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Blog
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CRWM Missionary Speaks at World Evangelization Congress

Today in South Africa 4,000 mission leaders are gathered to dream and plan for how to complete the task of world evangelization.  Most of them are Africans, Asians or Latin Americans, demonstrating that God has changed the face of world Christianity in the last century. Among the speakers at this conference is Ruth Padilla DeBorst, a missionary with Christian Reformed World Missions.  

Global Mission
Blog
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Affirm Every Child

A scene from the Prodigal Son story flashed through my mind--the moment when the father is telling the older son, "You are always with me, and all that I have is yours!" On a smaller scale it’s like that with children’s ministry, too.  

Children's Ministry
Blog
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Facing a Troubled Congregational Past

This coming week at our fall classis meeting we will discuss an overture to make some changes to Article 17.  The request comes out of a concern for the ministry of the church: we have been given a ministry of reconciliation and yet in our practice of Article 17, reconciliation and healing seem so problematic.

Elders
Blog
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Good Answers to Questions about Disability

Why is a church without people with disabilities incomplete? What do we mean by the word “disability”? What is ableism? In what ways are people with disabilities marginalized by societies around the world? What is “healing”? A friend of mine, Carolyn Thompson, directed me to a pithy statement called “The Accessible Church: Toward Becoming The Whole Family Of God” which she helped draft for the Massachusetts Council of Churches. Here are some excerpts.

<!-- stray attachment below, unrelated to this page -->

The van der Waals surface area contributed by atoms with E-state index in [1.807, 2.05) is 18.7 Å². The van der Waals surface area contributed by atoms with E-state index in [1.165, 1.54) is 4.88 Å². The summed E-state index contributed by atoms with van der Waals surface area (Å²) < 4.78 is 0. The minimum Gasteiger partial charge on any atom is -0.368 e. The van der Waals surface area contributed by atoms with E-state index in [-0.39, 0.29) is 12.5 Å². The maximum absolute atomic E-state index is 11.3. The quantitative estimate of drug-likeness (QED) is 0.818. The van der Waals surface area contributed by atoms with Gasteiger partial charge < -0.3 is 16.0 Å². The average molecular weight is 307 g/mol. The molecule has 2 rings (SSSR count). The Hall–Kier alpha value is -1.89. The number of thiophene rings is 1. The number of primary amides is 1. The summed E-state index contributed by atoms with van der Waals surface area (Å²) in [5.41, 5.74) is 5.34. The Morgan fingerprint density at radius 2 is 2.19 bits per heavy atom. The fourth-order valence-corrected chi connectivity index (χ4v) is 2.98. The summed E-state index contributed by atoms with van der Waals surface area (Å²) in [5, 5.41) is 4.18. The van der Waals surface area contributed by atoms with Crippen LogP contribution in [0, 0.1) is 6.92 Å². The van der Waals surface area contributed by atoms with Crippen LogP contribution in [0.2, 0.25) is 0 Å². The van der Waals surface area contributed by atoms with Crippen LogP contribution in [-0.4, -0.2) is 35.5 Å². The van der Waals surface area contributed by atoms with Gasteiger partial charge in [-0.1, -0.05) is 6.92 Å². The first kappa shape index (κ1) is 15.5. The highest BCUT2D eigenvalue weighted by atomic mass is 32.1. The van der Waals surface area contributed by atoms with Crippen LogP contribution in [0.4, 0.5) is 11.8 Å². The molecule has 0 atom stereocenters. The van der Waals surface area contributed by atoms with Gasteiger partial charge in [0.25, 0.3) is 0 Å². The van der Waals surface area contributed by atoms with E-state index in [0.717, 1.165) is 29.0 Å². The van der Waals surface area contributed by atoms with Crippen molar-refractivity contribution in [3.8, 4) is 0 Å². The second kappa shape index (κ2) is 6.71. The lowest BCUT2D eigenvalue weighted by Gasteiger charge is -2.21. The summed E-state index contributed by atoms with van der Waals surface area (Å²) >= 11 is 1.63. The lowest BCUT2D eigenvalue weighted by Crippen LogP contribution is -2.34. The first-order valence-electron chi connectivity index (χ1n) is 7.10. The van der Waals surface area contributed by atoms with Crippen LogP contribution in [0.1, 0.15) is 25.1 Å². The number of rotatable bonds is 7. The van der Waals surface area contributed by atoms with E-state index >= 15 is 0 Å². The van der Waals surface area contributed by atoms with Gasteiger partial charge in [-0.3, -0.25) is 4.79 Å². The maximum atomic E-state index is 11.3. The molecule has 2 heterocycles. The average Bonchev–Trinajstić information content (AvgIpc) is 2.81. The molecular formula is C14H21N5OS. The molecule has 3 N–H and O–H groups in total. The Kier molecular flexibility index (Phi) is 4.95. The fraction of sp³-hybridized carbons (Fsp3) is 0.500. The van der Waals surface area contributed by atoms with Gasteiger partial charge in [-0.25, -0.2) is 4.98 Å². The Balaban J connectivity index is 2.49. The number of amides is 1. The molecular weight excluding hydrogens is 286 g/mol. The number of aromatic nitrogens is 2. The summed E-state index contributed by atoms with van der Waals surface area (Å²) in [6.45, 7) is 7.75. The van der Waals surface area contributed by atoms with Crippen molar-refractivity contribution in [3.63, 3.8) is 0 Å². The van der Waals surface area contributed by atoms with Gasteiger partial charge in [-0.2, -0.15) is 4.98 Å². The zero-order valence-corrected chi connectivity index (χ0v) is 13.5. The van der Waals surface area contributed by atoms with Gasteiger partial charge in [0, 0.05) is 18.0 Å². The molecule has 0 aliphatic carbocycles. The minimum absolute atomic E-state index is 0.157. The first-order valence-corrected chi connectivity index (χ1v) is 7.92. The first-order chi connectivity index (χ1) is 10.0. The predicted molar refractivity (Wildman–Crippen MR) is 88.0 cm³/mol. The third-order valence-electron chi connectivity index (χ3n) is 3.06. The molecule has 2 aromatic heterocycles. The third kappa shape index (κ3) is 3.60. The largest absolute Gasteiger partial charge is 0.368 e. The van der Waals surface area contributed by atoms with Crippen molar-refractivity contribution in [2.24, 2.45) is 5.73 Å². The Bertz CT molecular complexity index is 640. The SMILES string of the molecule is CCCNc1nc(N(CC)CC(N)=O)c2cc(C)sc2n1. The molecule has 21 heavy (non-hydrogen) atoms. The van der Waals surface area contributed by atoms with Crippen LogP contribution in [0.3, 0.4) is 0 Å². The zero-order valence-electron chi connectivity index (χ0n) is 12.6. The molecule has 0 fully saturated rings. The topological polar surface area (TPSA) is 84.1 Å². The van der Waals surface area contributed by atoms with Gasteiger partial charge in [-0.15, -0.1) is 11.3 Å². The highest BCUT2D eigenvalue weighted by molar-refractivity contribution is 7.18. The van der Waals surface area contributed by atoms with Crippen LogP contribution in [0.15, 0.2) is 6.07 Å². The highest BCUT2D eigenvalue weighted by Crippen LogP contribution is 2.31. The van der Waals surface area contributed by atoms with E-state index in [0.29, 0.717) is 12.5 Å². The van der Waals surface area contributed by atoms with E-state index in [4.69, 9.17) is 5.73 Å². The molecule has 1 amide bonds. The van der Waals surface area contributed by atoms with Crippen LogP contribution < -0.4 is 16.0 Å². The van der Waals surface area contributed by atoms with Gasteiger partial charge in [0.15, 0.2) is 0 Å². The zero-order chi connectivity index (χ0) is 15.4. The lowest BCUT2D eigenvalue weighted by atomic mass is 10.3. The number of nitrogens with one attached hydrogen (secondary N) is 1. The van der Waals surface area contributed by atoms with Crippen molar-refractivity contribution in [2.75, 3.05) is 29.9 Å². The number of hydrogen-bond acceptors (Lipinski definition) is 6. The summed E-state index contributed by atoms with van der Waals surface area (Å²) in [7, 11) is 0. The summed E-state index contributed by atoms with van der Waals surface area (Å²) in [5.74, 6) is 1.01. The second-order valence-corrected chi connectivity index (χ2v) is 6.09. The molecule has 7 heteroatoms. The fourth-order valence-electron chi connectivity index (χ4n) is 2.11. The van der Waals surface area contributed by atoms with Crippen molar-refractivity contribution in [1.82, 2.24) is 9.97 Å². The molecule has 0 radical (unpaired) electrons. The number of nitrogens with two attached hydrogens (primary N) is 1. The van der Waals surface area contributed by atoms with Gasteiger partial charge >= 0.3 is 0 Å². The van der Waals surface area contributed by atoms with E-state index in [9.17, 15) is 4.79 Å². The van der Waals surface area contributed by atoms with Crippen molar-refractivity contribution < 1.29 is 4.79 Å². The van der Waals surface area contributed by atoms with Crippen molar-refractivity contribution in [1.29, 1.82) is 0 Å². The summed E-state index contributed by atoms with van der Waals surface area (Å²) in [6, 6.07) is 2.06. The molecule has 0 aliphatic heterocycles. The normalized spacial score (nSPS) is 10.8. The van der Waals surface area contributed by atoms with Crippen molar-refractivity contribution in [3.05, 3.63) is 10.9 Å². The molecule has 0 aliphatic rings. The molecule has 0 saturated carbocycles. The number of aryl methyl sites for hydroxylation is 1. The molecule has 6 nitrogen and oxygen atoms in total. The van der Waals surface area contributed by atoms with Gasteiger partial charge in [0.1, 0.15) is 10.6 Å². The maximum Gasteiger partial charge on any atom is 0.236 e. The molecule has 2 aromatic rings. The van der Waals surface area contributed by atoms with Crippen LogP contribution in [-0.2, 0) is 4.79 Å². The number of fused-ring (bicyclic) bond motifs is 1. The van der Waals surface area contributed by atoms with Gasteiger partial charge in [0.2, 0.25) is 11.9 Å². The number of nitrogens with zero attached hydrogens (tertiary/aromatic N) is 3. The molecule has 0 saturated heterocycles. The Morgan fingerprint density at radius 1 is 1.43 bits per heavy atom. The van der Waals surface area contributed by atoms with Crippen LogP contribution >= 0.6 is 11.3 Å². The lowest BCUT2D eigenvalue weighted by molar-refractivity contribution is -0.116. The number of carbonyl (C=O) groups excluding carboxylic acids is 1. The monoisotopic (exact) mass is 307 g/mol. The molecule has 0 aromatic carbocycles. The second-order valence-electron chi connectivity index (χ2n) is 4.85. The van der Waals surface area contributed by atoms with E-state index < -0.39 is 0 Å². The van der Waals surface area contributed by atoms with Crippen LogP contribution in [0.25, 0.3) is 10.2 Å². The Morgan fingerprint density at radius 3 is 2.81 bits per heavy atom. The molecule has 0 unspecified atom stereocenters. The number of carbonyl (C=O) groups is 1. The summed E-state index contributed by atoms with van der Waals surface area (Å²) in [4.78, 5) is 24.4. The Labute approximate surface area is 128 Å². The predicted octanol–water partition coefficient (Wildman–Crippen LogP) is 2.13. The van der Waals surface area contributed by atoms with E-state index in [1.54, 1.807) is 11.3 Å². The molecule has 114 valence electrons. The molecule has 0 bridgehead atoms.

Disability Concerns
Blog
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Guest Blog: Worship Flow

I am not a fan of awkward silences. Sometimes silence is good and appropriate – during prayer or following a particularly moving anthem. However, the silence between a pastor’s words of “And now the choir is going to sing for us”  and the choir members standing in their seats and walking to the front is unnecessary and it disrupts the worship flow.  

Worship
Blog
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When Suicide Rocks a Community

In the last blog post I wrote on Mother Theresa’s profound spiritual suffering and its relation to the pastoral life. The sad, achingly poignant link to our community was the sadness of a 19 year-old’s suicide.

Pastors
Blog
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Lessons in Hospitality

These are small things, but put together help create a warm place where interactions easily happen. In our fast paced world, we tend to bypass the little hospitable things that go a long ways toward creating community. 

Small Groups
Blog
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Waiting... But What about our Breath?

My point is that we are waiting with bated breath to see what the BOT has done with the deacons task force. Are you eager to know the reporting deadline? Are you even more eager to know who is on the task force?  I am!  Did the BOT amplify the instructions to the task force ...

Deacons
Blog
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Short Term Missions and Discipleship Training

Several years ago Pastor Dan Ackerman made a statement that really struck me.  He said that today short term missions is what Catechism instruction was: our basic method of discipleship. Short term mission trips went from being an oddity, to an add-on, to something integral to the process of raising our young people as Christians. How do we make the most of them?  

Global Mission
Blog
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How Many is Too Much?

How many is too much?  How many new songs can you have in a worship service? I know of churches where including a new song in worship is something that is done with some fear and trepidation on the part of the worship planners who also know that a new song can ...

Worship
Blog
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Mother Teresa and Pastors (part 2)

A decade into her vocation as nun, Mother Teresa began to suffer “darkness” and the “absence of God.” briefly, that darkness and absence of God constituted her greatest suffering. Yet, after some years, she came to this stunning conclusion: "When you accept the vows [of a nun] you must accept the same fate as Jesus [abandonment by God?]"

Pastors
Blog